Fairfax County planners want to know what you know — or at least think — about Reston.
As the process for Phase 2 of the changes to the Reston Master Plan gets underway, think about these things: Where is the most beautiful building here? The place you take out-of-towners? The place where you are most likely to hit a pedestrian? The place most deserving of a bulldozer?
Those questions were posed as part of a community open house at United Christian Parish last month. All of the display boards, including neighborhood and village center profiles, design principles and Phase 2 goals, are now available online.
After more than four years of work, the Reston Master Plan Special Study earlier this year finished Phase 1, in which it formulated a vision for future development around Reston’s three future transit stations.
Phase 2 will look at the areas around Reston’s Village Centers. As Reston embarks on its second 50 years, there needs to be a plan in place for redevelopment, whether that happens next year or in 30 years, says Hunter Mill Supervisor Cathy Hudgins.
Phase 2 will also be done under Fairfax County’s new “Fairfax Forward” method of comprehensive plan review, which will rely on greater community engagement.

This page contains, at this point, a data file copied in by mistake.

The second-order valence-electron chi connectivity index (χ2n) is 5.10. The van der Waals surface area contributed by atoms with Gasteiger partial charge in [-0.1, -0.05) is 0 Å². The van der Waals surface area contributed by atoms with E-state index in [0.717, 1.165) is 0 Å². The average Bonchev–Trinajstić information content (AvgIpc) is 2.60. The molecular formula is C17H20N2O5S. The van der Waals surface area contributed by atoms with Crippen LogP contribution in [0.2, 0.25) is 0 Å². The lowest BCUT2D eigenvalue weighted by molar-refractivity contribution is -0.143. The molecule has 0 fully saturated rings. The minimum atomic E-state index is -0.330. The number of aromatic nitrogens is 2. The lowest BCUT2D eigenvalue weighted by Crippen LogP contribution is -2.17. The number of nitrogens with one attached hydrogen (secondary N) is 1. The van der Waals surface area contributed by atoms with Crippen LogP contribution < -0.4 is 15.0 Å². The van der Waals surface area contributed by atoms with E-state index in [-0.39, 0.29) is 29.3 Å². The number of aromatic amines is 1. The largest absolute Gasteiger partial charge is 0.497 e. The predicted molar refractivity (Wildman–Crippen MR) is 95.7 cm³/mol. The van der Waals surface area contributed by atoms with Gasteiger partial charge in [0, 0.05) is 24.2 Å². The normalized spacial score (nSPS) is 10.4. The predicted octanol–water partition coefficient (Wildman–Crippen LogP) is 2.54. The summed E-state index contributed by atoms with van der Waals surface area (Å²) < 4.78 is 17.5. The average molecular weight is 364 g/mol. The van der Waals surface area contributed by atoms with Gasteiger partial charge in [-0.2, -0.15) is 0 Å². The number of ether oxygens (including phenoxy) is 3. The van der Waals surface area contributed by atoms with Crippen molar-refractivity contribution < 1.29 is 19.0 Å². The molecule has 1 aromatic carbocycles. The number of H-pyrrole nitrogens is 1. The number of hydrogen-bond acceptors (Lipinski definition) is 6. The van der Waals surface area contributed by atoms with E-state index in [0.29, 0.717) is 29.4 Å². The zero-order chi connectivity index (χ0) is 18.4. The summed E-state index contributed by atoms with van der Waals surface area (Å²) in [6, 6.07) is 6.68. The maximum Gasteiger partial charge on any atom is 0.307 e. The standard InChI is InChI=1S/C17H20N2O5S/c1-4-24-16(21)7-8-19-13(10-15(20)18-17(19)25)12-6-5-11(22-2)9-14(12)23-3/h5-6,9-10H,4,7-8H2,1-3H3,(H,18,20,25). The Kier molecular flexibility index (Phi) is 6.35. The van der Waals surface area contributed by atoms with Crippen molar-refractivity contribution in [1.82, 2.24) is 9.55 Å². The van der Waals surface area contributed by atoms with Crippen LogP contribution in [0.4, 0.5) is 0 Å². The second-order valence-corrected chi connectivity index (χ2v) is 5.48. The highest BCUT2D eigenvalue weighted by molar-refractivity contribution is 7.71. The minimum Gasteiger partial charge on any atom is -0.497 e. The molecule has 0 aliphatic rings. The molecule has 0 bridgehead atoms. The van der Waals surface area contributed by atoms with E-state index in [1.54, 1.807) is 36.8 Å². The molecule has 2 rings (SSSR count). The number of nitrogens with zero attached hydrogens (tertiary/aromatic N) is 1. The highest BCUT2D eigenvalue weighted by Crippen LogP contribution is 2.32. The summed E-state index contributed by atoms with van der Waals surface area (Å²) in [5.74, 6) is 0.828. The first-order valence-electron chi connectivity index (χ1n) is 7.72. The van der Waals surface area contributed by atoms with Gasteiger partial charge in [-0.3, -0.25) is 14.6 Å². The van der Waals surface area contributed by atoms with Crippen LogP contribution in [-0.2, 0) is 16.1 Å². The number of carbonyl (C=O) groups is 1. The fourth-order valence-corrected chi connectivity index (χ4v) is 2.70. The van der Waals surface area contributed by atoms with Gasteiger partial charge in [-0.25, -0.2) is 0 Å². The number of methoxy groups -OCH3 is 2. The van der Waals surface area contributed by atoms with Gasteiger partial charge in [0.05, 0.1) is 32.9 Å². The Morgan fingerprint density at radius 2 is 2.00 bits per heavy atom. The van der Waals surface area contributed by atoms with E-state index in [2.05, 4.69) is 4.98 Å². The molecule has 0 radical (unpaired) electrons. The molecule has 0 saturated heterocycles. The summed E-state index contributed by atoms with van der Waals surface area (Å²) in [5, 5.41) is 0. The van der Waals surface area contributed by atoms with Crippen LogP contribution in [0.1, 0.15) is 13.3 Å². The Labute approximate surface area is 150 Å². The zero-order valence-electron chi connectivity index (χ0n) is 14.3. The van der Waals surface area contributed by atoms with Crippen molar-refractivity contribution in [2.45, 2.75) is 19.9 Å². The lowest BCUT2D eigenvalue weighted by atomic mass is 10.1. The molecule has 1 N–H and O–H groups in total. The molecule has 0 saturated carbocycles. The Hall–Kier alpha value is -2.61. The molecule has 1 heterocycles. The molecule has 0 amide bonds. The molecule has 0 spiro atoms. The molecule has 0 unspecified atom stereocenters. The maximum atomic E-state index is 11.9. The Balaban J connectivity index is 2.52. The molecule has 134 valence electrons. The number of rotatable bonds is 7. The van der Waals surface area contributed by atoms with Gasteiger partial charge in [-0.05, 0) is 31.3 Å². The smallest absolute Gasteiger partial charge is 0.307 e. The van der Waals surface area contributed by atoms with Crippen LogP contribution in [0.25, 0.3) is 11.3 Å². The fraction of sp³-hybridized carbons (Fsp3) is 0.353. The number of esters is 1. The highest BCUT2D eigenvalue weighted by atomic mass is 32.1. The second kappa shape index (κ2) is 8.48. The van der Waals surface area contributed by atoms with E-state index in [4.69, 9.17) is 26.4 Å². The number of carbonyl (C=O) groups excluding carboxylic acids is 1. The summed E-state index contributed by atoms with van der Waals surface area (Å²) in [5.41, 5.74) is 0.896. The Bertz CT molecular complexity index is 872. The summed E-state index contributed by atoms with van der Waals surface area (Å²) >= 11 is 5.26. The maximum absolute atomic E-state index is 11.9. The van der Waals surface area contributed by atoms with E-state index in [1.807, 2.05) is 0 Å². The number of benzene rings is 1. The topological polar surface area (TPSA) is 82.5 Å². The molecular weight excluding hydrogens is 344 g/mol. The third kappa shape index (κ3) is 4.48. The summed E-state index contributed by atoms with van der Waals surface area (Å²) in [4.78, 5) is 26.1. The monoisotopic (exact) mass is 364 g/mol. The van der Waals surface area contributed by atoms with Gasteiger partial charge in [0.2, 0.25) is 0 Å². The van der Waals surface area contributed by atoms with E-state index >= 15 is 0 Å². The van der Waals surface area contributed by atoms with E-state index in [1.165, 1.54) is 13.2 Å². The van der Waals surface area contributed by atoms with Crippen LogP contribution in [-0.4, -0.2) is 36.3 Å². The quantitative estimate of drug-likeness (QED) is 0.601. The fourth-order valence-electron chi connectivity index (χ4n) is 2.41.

“Whether we develop today or in the future, we need to determine what the county’s role will be in that plan and what the plan should be,” Hudgins says. “Phase 1 changed the rules. Here, we are not changing the rules.”
Fairfax County officials say the the current comprehensive plan, last updated in 1989, requires revision because Reston no longer has a master developer to update the plan for Reston; the plan for Reston has outdated elements; and with population expected to grow with the arrival of Metro this summer, Reston is evolving as a community.
Hudgins said neighborhoods will largely remain untouched. The general plan is to preserve existing development but institute some guidelines in case of future development opportunities.
Lake Anne Plaza previously underwent comprehensive plan changes and is undergoing a separate revitalization process.
The online submission period for land use proposals is open through Friday, July 11. Online submission for community comments is also now open and will remain open until the Board of Supervisors hearing expected next spring.
Tentative Phase 2 Timeline:
September 2014 — County will formulate “strawman” proposals on neighborhoods and village centers and present to residents in community meetings
October 2014 — January 2015 — Community review and comment; possible additional community meetings
February 2015 — Publish comprehensive text and staff report
April 2015 — Fairfax County Planning Commission Public Hearing
June 2015 — Board of Supervisors Public Hearing
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